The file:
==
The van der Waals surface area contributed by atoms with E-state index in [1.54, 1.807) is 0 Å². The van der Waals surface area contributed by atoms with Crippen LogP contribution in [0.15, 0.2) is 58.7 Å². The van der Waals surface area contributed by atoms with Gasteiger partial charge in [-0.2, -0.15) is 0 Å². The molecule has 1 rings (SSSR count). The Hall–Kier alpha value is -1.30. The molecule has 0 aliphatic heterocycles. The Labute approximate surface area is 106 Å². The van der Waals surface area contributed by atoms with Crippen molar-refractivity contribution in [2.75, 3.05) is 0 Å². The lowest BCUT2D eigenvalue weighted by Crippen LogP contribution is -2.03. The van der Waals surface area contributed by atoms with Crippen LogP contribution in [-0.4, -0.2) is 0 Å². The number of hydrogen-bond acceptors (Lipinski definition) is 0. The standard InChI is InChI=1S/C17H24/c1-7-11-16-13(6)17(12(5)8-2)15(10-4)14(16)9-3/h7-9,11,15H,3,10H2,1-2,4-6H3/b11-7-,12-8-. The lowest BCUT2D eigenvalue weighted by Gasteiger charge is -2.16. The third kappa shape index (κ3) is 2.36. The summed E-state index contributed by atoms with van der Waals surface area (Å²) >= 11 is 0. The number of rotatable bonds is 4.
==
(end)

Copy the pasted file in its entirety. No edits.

The van der Waals surface area contributed by atoms with E-state index in [1.54, 1.807) is 0 Å². The van der Waals surface area contributed by atoms with Crippen LogP contribution in [0.15, 0.2) is 58.7 Å². The van der Waals surface area contributed by atoms with Gasteiger partial charge in [-0.2, -0.15) is 0 Å². The molecule has 1 rings (SSSR count). The Hall–Kier alpha value is -1.30. The molecule has 0 aliphatic heterocycles. The Labute approximate surface area is 106 Å². The van der Waals surface area contributed by atoms with Crippen molar-refractivity contribution in [2.75, 3.05) is 0 Å². The lowest BCUT2D eigenvalue weighted by Crippen LogP contribution is -2.03. The van der Waals surface area contributed by atoms with Crippen LogP contribution in [-0.4, -0.2) is 0 Å². The number of hydrogen-bond acceptors (Lipinski definition) is 0. The standard InChI is InChI=1S/C17H24/c1-7-11-16-13(6)17(12(5)8-2)15(10-4)14(16)9-3/h7-9,11,15H,3,10H2,1-2,4-6H3/b11-7-,12-8-. The lowest BCUT2D eigenvalue weighted by Gasteiger charge is -2.16. The third kappa shape index (κ3) is 2.36. The summed E-state index contributed by atoms with van der Waals surface area (Å²) >= 11 is 0. The number of rotatable bonds is 4.